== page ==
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Iceland’s government in disarray over whaling

When MPs – ostensibly working together in coalition – publicly disagree on a controversial topic, you know there is a problem.  When this happens twice in as many days, you know there REALLY is a problem. This certainly seemed to be the case this week judging by public statements made by various members of Iceland’s ruling Progressive/Independence party coalition. The subject of this dissent? Whaling.

No sooner had Gunnar Bragi Sveinsson, Foreign Affairs Minister and member of the Progressive party, ventured the opinion  that Iceland should seriously consider the extent of its whaling operations in light of growing international criticism, especially from the US – a move that has both surprised and delighted WDC and other opponents of whaling –  than a fellow Coalition MP, Jón Gunnarsson, chairman of the Business Committee and member of Independence party, put his head above the parapet to robustly counter any indication that  this staunchly pro-whaling government might be giving ground on the subject.

In response to Sveinsson’s assertion that “We here at the Ministry for Foreign Affairs have noticed first-hand how Iceland is sometimes looked down upon because of [our continued whaling]. Our partnership with the U.S. is very good on the whole, although whaling stands in the way of certain things”, Gunnarsson declared  that he ‘completely disagreed’ because in his opinion, previous dire predictions about the negative impact that whaling would have upon Iceland’s tourism and export sectors had not materialized.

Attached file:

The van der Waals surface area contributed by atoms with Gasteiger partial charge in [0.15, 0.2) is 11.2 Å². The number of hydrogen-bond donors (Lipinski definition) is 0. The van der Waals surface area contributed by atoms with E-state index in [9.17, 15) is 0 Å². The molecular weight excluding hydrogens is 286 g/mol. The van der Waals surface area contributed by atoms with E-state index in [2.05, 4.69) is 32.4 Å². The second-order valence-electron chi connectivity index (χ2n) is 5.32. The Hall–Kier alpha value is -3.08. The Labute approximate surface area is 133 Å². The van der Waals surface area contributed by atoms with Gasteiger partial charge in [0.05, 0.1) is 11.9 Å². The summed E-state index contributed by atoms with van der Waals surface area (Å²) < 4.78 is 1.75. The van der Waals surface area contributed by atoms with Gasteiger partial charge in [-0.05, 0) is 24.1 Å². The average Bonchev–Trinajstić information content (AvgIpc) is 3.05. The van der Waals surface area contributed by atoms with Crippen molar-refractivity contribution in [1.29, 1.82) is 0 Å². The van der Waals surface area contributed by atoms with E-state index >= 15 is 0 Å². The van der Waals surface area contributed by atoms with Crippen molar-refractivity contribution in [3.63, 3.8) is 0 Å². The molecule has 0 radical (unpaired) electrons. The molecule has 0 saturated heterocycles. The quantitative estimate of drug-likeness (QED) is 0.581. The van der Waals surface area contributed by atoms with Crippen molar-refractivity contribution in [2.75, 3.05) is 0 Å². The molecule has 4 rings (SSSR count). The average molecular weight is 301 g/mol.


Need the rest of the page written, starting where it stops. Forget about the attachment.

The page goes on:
Meanwhile in an equally surprising – but welcome – move, Independence party MP, Elin Hurst, declared this week that whale watching is a far more important sector than whaling.

She, too, was shouted down, however, by fellow Independence MP, Sigridur A, Anderson, who defended the whaling industry on her Facebook page, saying that it should not be regarded as inferior merely because “some foreigners have misconceptions about the industry.”

This week’s angry exchanges are not only entertaining, they are extremely important, revealing obvious dissent amongst MPs from pro-whaling parties. They are important for another reason too: around a third of the Icelandic electorate is undecided about whaling and, as many people take their cue from politicians, we can be sure that any criticism of whaling from MPs – or support for whale watching – will be taken to heart by the electorate.